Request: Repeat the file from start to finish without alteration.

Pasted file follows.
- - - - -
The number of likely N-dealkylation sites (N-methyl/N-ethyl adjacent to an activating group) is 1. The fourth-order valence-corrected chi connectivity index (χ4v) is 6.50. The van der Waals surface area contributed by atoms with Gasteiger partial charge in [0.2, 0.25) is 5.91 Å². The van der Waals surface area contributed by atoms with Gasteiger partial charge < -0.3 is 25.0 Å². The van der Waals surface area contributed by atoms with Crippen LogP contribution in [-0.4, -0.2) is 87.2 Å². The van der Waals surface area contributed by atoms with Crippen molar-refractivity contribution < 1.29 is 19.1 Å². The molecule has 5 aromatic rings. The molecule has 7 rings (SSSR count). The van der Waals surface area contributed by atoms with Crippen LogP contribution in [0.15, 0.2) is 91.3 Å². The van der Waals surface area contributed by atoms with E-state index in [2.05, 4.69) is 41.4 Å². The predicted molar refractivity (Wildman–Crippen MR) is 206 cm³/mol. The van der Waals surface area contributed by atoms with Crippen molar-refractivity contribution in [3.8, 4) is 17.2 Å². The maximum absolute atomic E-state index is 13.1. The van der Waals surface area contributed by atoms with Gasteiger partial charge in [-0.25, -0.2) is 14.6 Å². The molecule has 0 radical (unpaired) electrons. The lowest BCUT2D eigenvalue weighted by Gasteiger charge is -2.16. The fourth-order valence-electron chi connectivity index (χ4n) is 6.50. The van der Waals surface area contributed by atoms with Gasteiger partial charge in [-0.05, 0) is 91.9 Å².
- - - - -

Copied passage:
The number of likely N-dealkylation sites (N-methyl/N-ethyl adjacent to an activating group) is 1. The fourth-order valence-corrected chi connectivity index (χ4v) is 6.50. The van der Waals surface area contributed by atoms with Gasteiger partial charge in [0.2, 0.25) is 5.91 Å². The van der Waals surface area contributed by atoms with Gasteiger partial charge < -0.3 is 25.0 Å². The van der Waals surface area contributed by atoms with Crippen LogP contribution in [-0.4, -0.2) is 87.2 Å². The van der Waals surface area contributed by atoms with Crippen molar-refractivity contribution < 1.29 is 19.1 Å². The molecule has 5 aromatic rings. The molecule has 7 rings (SSSR count). The van der Waals surface area contributed by atoms with Crippen LogP contribution in [0.15, 0.2) is 91.3 Å². The van der Waals surface area contributed by atoms with E-state index in [2.05, 4.69) is 41.4 Å². The predicted molar refractivity (Wildman–Crippen MR) is 206 cm³/mol. The van der Waals surface area contributed by atoms with Crippen molar-refractivity contribution in [3.8, 4) is 17.2 Å². The maximum absolute atomic E-state index is 13.1. The van der Waals surface area contributed by atoms with Gasteiger partial charge in [-0.25, -0.2) is 14.6 Å². The molecule has 0 radical (unpaired) electrons. The lowest BCUT2D eigenvalue weighted by Gasteiger charge is -2.16. The fourth-order valence-electron chi connectivity index (χ4n) is 6.50. The van der Waals surface area contributed by atoms with Gasteiger partial charge in [-0.05, 0) is 91.9 Å².